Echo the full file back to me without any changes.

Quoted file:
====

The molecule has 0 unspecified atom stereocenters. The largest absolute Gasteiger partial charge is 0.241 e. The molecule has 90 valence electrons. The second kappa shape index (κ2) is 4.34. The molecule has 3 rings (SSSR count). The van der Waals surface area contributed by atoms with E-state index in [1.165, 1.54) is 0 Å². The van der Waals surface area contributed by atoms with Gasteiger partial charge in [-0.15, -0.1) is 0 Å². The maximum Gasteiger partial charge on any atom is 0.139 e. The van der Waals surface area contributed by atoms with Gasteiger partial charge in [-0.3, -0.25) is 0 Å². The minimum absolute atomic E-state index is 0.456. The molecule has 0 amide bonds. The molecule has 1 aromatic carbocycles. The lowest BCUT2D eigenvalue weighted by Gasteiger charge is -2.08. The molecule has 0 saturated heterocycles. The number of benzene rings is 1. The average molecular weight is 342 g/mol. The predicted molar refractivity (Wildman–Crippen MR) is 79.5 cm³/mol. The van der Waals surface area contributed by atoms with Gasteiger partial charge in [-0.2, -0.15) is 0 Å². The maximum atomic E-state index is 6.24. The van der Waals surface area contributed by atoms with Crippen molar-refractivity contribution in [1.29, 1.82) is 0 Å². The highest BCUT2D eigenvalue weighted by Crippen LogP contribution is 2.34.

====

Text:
The molecule has 0 unspecified atom stereocenters. The largest absolute Gasteiger partial charge is 0.241 e. The molecule has 90 valence electrons. The second kappa shape index (κ2) is 4.34. The molecule has 3 rings (SSSR count). The van der Waals surface area contributed by atoms with E-state index in [1.165, 1.54) is 0 Å². The van der Waals surface area contributed by atoms with Gasteiger partial charge in [-0.15, -0.1) is 0 Å². The maximum Gasteiger partial charge on any atom is 0.139 e. The van der Waals surface area contributed by atoms with Gasteiger partial charge in [-0.3, -0.25) is 0 Å². The minimum absolute atomic E-state index is 0.456. The molecule has 0 amide bonds. The molecule has 1 aromatic carbocycles. The lowest BCUT2D eigenvalue weighted by Gasteiger charge is -2.08. The molecule has 0 saturated heterocycles. The number of benzene rings is 1. The average molecular weight is 342 g/mol. The predicted molar refractivity (Wildman–Crippen MR) is 79.5 cm³/mol. The van der Waals surface area contributed by atoms with Gasteiger partial charge in [-0.2, -0.15) is 0 Å². The maximum atomic E-state index is 6.24. The van der Waals surface area contributed by atoms with Crippen molar-refractivity contribution in [1.29, 1.82) is 0 Å². The highest BCUT2D eigenvalue weighted by Crippen LogP contribution is 2.34.